On his last three missions, Grunsfeld worked to repair the Hubble Space Telescope. As a mission specialist on STS-103 in December 1999, he performed two of the three EVAs required to restore the Hubble to working order after the failure of its gyroscopes. As payload commander of STS-109 Columbia in March 2002, Grunsfeld was responsible for the five EVAs over five consecutive days required to upgrade Hubble’s systems. He performed three of these spacewalks, installing a new solar array, power control unit and other equipment. STS-125 Atlantis in May 2009 was the fifth and final Hubble servicing mission. Grunsfeld served as the lead once again for the five EVAs required to perform repairs and to install crucial new equipment. He performed three of the five spacewalks.
Grunsfeld retired from NASA in December 2009 to become the Deputy Director of the Space Telescope Science Institute and a professor of physics and astronomy at Johns Hopkins University. He rejoined NASA in 2012 and is currently the agency Associate Administrator of the Science Mission Directorate at NASA Headquarters in Washington, D.C.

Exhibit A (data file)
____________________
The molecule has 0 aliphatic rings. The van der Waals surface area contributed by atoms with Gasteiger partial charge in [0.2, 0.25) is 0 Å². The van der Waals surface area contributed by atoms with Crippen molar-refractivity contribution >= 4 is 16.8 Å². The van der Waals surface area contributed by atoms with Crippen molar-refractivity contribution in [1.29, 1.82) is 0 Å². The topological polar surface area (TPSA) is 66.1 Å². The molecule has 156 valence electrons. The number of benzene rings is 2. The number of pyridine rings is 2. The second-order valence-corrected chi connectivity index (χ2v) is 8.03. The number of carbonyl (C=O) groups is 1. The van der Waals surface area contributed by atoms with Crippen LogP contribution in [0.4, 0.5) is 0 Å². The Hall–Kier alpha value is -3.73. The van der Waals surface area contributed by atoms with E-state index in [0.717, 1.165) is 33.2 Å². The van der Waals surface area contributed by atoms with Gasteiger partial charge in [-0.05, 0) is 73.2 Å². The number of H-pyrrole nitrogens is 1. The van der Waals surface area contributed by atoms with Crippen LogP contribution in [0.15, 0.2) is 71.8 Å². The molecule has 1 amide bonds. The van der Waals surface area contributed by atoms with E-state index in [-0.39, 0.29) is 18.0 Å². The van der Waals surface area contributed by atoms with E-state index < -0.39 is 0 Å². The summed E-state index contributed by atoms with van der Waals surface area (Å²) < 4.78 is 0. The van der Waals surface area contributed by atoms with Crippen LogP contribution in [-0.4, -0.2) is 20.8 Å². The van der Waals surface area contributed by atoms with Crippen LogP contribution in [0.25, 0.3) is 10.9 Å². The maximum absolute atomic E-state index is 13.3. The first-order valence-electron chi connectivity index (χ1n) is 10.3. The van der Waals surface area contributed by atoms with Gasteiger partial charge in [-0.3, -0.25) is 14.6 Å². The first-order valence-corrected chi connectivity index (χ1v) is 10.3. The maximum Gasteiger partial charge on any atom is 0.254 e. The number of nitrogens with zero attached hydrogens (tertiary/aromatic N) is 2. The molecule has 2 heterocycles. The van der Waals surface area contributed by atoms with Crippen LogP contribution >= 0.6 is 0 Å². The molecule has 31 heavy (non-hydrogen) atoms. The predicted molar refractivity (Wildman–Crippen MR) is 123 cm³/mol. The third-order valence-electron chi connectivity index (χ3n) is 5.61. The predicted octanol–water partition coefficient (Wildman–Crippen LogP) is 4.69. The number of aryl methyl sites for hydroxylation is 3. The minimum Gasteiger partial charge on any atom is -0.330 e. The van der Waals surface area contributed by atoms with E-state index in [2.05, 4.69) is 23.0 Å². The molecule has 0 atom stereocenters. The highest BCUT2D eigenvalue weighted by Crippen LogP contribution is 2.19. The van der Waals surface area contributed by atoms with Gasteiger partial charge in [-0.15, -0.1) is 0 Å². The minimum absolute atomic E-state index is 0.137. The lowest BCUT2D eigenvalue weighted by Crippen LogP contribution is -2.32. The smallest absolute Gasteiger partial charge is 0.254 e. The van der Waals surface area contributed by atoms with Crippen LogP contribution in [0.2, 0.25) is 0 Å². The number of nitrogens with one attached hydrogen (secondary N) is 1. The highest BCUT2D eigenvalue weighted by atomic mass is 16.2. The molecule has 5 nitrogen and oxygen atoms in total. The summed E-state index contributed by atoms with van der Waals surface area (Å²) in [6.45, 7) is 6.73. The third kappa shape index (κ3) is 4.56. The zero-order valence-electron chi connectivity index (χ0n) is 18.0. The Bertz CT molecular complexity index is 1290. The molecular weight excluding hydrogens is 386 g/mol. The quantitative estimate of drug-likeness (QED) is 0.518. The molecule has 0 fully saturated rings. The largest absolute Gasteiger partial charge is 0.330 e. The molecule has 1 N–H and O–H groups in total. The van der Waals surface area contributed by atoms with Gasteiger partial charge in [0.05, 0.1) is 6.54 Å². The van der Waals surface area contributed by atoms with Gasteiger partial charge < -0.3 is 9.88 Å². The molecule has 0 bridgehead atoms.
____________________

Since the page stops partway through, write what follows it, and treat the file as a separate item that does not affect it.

Steven W. Lindsey (Colonel, USAF, Ret.) was selected as a NASA astronaut in March 1995. A veteran of five space shuttle flights, Lindsey has logged more than 1,510 hours in space.
Lindsey first flew in space in November 1997 as the pilot of STS-87 Columbia. During one of STS-87’s spacewalks, Lindsey piloted the first flight of the AERCam Sprint, a free-flying robotic camera. As the pilot of Discovery STS-95 in October 1998, Lindsey returned to space alongside Senator John Glenn. His first mission as commander was STS-104, the 10th International Space Station (ISS) assembly mission. After launching in July 2001, the crew of Atlantis rendezvoused with the ISS and conducted joint operations with the Expedition 2 crew in order to install the Quest Joint Airlock. In July 2006, Lindsey commanded STS-121 Discovery, the second Return to Flight test mission after the Columbia mishap. And in February 2011, Lindsey commanded STS-133, the 39th and final flight of Discovery. The crew docked with the ISS and delivered the Permanent Multipurpose Module, an Express Logistics Carrier, and Robonaut 2, the first human-like robot in space.